In most cases, doctors encourage walking for short periods after TAVR. Gradually, you’ll add activities and intensity over a month or so. Follow all instructions for climbing stairs, lifting things, and resting. Doing too much too fast can cause problems. Ask your doctor when it’s safe to return to daily activities, driving, work, sex, and leisure activities. It may take several weeks to months before you get back to all of your regular activities, depending on your overall health and heart health.
  • group-of-bandages
    Your Wound Will Take at Least Two Weeks to Heal
    Wound healing at the catheter incision site takes about two weeks after a TAVR. Follow all instructions for covering and dressing the wound, keeping it dry, and showering. At the end of two weeks, you may need your doctor to remove your stitches or staples. The site may remain bruised for a few weeks afterwards. Call your doctor if your wound is red, swollen, warm, draining excess fluid, bleeding, or starting to open.
  • Pills in hand
    You’ll Need Medicine to Prevent Blood Clots
    After TAVR, you will likely continue many of the medicines you took before the procedure. You will also have a new medicine to prevent blood clots from developing on the new valve. In general, this blood thinner is necessary for about six months after a TAVR. Your doctor will give you specific instructions about your blood thinner. If you have questions or develop side effects, talk with your doctor or pharmacist. Don’t stop taking any of your medicines without talking with your doctor first.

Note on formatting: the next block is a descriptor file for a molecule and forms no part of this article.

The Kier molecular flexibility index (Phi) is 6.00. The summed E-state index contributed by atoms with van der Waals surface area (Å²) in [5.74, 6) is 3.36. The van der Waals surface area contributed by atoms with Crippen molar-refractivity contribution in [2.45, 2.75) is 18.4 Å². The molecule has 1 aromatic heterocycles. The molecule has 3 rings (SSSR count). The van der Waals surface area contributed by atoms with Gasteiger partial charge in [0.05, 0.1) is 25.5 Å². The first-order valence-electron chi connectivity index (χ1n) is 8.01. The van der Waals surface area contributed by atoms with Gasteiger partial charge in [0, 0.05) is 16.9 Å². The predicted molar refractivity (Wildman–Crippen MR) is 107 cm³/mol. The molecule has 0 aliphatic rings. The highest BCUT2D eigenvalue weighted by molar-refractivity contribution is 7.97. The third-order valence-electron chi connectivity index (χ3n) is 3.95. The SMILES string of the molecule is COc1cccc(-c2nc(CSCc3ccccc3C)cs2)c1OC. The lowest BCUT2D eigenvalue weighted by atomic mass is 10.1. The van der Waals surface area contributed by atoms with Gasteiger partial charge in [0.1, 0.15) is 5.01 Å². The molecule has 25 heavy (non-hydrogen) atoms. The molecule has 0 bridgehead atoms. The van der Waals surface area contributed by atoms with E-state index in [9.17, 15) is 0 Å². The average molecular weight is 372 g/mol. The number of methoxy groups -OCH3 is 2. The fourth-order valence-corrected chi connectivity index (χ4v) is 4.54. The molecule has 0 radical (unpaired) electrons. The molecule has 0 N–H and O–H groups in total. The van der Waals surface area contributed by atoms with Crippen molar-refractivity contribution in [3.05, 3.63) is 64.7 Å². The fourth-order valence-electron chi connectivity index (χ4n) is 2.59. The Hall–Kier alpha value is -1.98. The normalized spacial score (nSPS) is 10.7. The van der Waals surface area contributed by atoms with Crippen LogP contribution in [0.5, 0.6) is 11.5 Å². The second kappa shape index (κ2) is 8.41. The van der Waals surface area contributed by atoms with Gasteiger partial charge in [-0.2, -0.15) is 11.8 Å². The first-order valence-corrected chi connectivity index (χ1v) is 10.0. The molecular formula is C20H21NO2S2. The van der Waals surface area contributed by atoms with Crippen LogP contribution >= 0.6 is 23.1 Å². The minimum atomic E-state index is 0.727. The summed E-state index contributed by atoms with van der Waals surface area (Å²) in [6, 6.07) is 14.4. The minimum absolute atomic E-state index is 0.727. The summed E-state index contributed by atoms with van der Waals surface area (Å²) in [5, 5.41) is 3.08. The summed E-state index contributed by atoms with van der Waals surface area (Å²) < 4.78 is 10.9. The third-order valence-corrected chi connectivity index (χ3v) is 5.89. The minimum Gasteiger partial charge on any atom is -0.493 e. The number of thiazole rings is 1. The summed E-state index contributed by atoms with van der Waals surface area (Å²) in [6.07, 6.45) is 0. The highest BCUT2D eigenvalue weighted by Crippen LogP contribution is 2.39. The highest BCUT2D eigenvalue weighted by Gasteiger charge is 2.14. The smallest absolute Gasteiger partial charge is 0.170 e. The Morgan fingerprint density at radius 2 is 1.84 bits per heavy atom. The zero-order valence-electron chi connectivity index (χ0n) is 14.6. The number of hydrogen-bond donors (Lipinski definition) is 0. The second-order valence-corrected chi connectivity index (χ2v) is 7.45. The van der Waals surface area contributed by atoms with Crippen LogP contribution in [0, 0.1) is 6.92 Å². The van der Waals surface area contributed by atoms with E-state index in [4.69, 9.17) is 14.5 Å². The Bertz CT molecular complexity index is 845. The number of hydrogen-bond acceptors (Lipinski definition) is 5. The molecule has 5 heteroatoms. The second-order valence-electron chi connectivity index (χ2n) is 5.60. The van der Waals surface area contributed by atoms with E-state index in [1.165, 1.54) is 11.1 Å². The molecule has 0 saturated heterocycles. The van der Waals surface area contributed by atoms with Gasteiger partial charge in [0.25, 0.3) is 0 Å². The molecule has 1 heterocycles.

• Man carrying full shopping basket in grocery store
    Follow a Heart-Healthy Diet
    Your doctor may recommend a special heart-healthy diet after TAVR. If so, follow it closely once you’re home. It can help you recover and protect your heart. Make sure you include plenty of fruits, vegetables, whole grains, low-fat dairy, and lean protein. Try to limit saturated fats, cholesterol, and salt. This may be a challenge if it differs significantly from your previous food habits. A dietitian can help you make the transition.
  • Dialing-on-a-keypad
    Watch for Complications